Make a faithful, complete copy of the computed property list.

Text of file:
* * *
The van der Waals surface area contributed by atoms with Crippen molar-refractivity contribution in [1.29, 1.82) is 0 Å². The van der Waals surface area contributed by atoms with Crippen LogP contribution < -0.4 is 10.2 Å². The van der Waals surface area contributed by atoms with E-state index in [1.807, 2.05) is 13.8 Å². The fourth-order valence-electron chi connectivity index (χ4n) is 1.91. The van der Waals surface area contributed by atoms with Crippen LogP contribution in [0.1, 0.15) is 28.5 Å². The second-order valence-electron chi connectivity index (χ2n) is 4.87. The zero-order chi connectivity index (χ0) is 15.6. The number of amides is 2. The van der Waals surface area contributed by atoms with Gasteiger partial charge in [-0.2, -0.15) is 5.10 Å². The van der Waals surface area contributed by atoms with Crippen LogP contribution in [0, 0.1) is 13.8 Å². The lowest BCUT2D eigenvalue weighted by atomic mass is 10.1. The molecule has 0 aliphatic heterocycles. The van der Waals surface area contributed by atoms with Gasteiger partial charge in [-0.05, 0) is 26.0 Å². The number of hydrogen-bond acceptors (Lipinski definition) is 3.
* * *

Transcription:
The van der Waals surface area contributed by atoms with Crippen molar-refractivity contribution in [1.29, 1.82) is 0 Å². The van der Waals surface area contributed by atoms with Crippen LogP contribution < -0.4 is 10.2 Å². The van der Waals surface area contributed by atoms with E-state index in [1.807, 2.05) is 13.8 Å². The fourth-order valence-electron chi connectivity index (χ4n) is 1.91. The van der Waals surface area contributed by atoms with Crippen LogP contribution in [0.1, 0.15) is 28.5 Å². The second-order valence-electron chi connectivity index (χ2n) is 4.87. The zero-order chi connectivity index (χ0) is 15.6. The number of amides is 2. The van der Waals surface area contributed by atoms with Gasteiger partial charge in [-0.2, -0.15) is 5.10 Å². The van der Waals surface area contributed by atoms with Crippen LogP contribution in [0, 0.1) is 13.8 Å². The lowest BCUT2D eigenvalue weighted by atomic mass is 10.1. The molecule has 0 aliphatic heterocycles. The van der Waals surface area contributed by atoms with Gasteiger partial charge in [-0.05, 0) is 26.0 Å². The number of hydrogen-bond acceptors (Lipinski definition) is 3.